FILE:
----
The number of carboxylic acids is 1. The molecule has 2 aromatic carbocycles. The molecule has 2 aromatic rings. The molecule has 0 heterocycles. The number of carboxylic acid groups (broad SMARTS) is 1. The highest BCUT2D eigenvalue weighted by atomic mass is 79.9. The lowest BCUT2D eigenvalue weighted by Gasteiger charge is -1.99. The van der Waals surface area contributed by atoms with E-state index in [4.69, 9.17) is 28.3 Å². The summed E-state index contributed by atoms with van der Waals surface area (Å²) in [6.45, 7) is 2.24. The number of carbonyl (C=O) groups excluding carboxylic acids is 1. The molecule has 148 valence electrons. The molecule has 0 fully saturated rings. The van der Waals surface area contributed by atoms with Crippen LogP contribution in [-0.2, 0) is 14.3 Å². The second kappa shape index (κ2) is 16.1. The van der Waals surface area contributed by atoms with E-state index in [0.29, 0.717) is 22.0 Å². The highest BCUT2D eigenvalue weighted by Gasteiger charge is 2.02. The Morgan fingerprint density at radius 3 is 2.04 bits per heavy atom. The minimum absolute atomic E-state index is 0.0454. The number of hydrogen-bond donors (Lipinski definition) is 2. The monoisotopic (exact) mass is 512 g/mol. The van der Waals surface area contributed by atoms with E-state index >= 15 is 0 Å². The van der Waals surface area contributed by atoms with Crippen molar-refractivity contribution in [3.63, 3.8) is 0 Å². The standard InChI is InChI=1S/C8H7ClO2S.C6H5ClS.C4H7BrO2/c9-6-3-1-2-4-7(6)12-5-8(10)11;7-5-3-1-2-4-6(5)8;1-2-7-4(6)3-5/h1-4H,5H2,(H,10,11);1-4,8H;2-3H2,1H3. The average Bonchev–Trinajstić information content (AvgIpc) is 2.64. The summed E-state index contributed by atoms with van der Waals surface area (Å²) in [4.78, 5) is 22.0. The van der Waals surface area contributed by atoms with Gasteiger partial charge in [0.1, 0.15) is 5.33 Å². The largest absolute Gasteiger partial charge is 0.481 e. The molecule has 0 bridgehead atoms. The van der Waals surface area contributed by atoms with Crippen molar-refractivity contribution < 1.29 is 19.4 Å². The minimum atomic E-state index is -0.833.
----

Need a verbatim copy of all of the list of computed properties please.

The number of carboxylic acids is 1. The molecule has 2 aromatic carbocycles. The molecule has 2 aromatic rings. The molecule has 0 heterocycles. The number of carboxylic acid groups (broad SMARTS) is 1. The highest BCUT2D eigenvalue weighted by atomic mass is 79.9. The lowest BCUT2D eigenvalue weighted by Gasteiger charge is -1.99. The van der Waals surface area contributed by atoms with E-state index in [4.69, 9.17) is 28.3 Å². The summed E-state index contributed by atoms with van der Waals surface area (Å²) in [6.45, 7) is 2.24. The number of carbonyl (C=O) groups excluding carboxylic acids is 1. The molecule has 148 valence electrons. The molecule has 0 fully saturated rings. The van der Waals surface area contributed by atoms with Crippen LogP contribution in [-0.2, 0) is 14.3 Å². The second kappa shape index (κ2) is 16.1. The van der Waals surface area contributed by atoms with E-state index in [0.29, 0.717) is 22.0 Å². The highest BCUT2D eigenvalue weighted by Gasteiger charge is 2.02. The Morgan fingerprint density at radius 3 is 2.04 bits per heavy atom. The minimum absolute atomic E-state index is 0.0454. The number of hydrogen-bond donors (Lipinski definition) is 2. The monoisotopic (exact) mass is 512 g/mol. The van der Waals surface area contributed by atoms with E-state index >= 15 is 0 Å². The van der Waals surface area contributed by atoms with Crippen molar-refractivity contribution in [3.63, 3.8) is 0 Å². The standard InChI is InChI=1S/C8H7ClO2S.C6H5ClS.C4H7BrO2/c9-6-3-1-2-4-7(6)12-5-8(10)11;7-5-3-1-2-4-6(5)8;1-2-7-4(6)3-5/h1-4H,5H2,(H,10,11);1-4,8H;2-3H2,1H3. The average Bonchev–Trinajstić information content (AvgIpc) is 2.64. The summed E-state index contributed by atoms with van der Waals surface area (Å²) in [4.78, 5) is 22.0. The van der Waals surface area contributed by atoms with Gasteiger partial charge in [0.1, 0.15) is 5.33 Å². The largest absolute Gasteiger partial charge is 0.481 e. The molecule has 0 bridgehead atoms. The van der Waals surface area contributed by atoms with Crippen molar-refractivity contribution < 1.29 is 19.4 Å². The minimum atomic E-state index is -0.833.